• Photo gallery – View Victorian architecture images on flickr or explore sites like Library of Congress. 

Get (or protect) your own.

  • Real estate – There are many ways to find your own Victorian, and by doing so, you can help save these treasures and contribute to a more positive view of these historic structures. The National Trust for Historic Preservation has archives of real estate agents who specialize in historic properties, here. They also include listings of properties for sale, here. You can also peruse independent sites such as Circa Houses and Cheap Old Houses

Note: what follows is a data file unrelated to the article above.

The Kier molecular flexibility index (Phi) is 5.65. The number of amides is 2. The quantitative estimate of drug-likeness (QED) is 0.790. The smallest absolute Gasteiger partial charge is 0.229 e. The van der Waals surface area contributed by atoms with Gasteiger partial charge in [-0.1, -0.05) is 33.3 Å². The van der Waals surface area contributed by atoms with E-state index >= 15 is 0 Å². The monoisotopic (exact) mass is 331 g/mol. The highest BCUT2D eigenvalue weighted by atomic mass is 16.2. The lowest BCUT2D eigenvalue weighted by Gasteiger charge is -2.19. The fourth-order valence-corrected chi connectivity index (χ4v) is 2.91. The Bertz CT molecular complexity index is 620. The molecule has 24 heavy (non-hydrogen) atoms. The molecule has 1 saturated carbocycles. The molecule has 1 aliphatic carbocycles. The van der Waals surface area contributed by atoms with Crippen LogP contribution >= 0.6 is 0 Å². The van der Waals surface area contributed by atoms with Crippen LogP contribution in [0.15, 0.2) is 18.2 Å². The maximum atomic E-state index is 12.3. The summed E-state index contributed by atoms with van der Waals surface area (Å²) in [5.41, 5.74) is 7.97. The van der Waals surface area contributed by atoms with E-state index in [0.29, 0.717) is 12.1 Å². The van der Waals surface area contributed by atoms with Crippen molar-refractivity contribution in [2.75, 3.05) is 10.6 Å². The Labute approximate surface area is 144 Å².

• Protecting, preserving, and maintaining – Not maintaining your historical home will guarantee that it looks creepy, so maintain your home so you don’t contribute to the negative mystique! Visit the many resources on our website (or contact us for help), and view our Fall Maintenance post, here. Visit The National Trust for Historic Preservation, as well as The National Park Service for more information on protecting and preserving your historic home. 

 

For further resources and reading:

  • You can read Sarah Burns’ thorough analysis of the “haunted” mystique of Victorian homes – and JSTOR is currently offering free access if you create a login – here.

 

Stay tuned each month for a new installment in this UNIQUE HISTORICAL FEATURES SERIES! See last month’s post on Butler’s Pantries.

 

SHARE WITH US!

DO YOU OWN A VICTORIAN HOME? DOES IT HAVE A REPUTATION FOR BEING CREEPY OR HAUNTED? OR, IS THERE A VICTORIAN HOME THAT YOU DON’T OWN BUT LOVE?

FEEL FREE TO SHARE BELOW!